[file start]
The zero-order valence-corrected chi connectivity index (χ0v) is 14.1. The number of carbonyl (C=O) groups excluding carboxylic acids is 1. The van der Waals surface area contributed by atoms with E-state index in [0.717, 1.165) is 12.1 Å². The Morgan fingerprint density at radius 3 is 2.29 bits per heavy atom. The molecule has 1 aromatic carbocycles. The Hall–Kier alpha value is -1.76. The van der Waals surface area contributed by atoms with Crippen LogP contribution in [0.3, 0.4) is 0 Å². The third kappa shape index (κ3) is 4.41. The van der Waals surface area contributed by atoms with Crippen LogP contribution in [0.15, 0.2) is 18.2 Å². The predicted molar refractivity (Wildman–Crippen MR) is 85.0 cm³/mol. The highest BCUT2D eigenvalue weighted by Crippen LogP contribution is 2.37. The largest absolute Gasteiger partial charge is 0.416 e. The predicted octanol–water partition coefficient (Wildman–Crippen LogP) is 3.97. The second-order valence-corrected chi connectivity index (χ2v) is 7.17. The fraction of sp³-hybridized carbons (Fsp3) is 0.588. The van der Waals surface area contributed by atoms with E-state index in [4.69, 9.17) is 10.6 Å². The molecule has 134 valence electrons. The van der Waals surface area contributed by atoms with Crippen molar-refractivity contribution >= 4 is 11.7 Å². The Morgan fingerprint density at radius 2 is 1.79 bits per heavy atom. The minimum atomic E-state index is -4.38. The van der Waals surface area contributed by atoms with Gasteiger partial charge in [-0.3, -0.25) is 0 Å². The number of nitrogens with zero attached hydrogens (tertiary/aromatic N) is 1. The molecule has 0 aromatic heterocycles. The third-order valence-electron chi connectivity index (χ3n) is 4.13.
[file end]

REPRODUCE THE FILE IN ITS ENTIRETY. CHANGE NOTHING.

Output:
The zero-order valence-corrected chi connectivity index (χ0v) is 14.1. The number of carbonyl (C=O) groups excluding carboxylic acids is 1. The van der Waals surface area contributed by atoms with E-state index in [0.717, 1.165) is 12.1 Å². The Morgan fingerprint density at radius 3 is 2.29 bits per heavy atom. The molecule has 1 aromatic carbocycles. The Hall–Kier alpha value is -1.76. The van der Waals surface area contributed by atoms with Crippen LogP contribution in [0.3, 0.4) is 0 Å². The third kappa shape index (κ3) is 4.41. The van der Waals surface area contributed by atoms with Crippen LogP contribution in [0.15, 0.2) is 18.2 Å². The predicted molar refractivity (Wildman–Crippen MR) is 85.0 cm³/mol. The highest BCUT2D eigenvalue weighted by Crippen LogP contribution is 2.37. The largest absolute Gasteiger partial charge is 0.416 e. The predicted octanol–water partition coefficient (Wildman–Crippen LogP) is 3.97. The second-order valence-corrected chi connectivity index (χ2v) is 7.17. The fraction of sp³-hybridized carbons (Fsp3) is 0.588. The van der Waals surface area contributed by atoms with E-state index in [4.69, 9.17) is 10.6 Å². The molecule has 134 valence electrons. The van der Waals surface area contributed by atoms with Crippen molar-refractivity contribution >= 4 is 11.7 Å². The Morgan fingerprint density at radius 2 is 1.79 bits per heavy atom. The minimum atomic E-state index is -4.38. The van der Waals surface area contributed by atoms with Gasteiger partial charge in [-0.3, -0.25) is 0 Å². The number of nitrogens with zero attached hydrogens (tertiary/aromatic N) is 1. The molecule has 0 aromatic heterocycles. The third-order valence-electron chi connectivity index (χ3n) is 4.13.